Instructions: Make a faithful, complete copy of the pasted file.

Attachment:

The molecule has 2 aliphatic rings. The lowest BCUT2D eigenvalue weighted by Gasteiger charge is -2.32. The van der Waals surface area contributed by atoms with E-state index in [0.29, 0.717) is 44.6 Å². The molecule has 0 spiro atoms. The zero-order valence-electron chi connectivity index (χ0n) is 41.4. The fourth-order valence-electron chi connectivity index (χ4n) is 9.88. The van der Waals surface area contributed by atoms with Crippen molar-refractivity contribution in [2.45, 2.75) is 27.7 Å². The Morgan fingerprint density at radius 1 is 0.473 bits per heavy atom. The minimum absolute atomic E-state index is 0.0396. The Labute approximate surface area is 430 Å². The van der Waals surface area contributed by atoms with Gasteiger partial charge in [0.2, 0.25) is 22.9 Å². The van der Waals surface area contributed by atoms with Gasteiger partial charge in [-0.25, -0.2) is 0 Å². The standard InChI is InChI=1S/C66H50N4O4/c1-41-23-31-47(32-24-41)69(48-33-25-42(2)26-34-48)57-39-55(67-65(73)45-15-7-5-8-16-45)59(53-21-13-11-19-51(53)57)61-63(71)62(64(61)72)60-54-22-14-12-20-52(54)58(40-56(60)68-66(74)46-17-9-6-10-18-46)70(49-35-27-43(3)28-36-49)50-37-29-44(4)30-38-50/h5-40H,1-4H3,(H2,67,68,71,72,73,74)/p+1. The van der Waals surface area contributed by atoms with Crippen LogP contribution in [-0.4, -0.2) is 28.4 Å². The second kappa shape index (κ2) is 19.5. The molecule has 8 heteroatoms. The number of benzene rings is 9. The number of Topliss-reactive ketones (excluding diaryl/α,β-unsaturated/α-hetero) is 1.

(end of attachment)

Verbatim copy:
The molecule has 2 aliphatic rings. The lowest BCUT2D eigenvalue weighted by Gasteiger charge is -2.32. The van der Waals surface area contributed by atoms with E-state index in [0.29, 0.717) is 44.6 Å². The molecule has 0 spiro atoms. The zero-order valence-electron chi connectivity index (χ0n) is 41.4. The fourth-order valence-electron chi connectivity index (χ4n) is 9.88. The van der Waals surface area contributed by atoms with Crippen molar-refractivity contribution in [2.45, 2.75) is 27.7 Å². The Morgan fingerprint density at radius 1 is 0.473 bits per heavy atom. The minimum absolute atomic E-state index is 0.0396. The Labute approximate surface area is 430 Å². The van der Waals surface area contributed by atoms with Gasteiger partial charge in [0.2, 0.25) is 22.9 Å². The van der Waals surface area contributed by atoms with Gasteiger partial charge in [-0.25, -0.2) is 0 Å². The standard InChI is InChI=1S/C66H50N4O4/c1-41-23-31-47(32-24-41)69(48-33-25-42(2)26-34-48)57-39-55(67-65(73)45-15-7-5-8-16-45)59(53-21-13-11-19-51(53)57)61-63(71)62(64(61)72)60-54-22-14-12-20-52(54)58(40-56(60)68-66(74)46-17-9-6-10-18-46)70(49-35-27-43(3)28-36-49)50-37-29-44(4)30-38-50/h5-40H,1-4H3,(H2,67,68,71,72,73,74)/p+1. The van der Waals surface area contributed by atoms with Crippen LogP contribution in [-0.4, -0.2) is 28.4 Å². The second kappa shape index (κ2) is 19.5. The molecule has 8 heteroatoms. The number of benzene rings is 9. The number of Topliss-reactive ketones (excluding diaryl/α,β-unsaturated/α-hetero) is 1.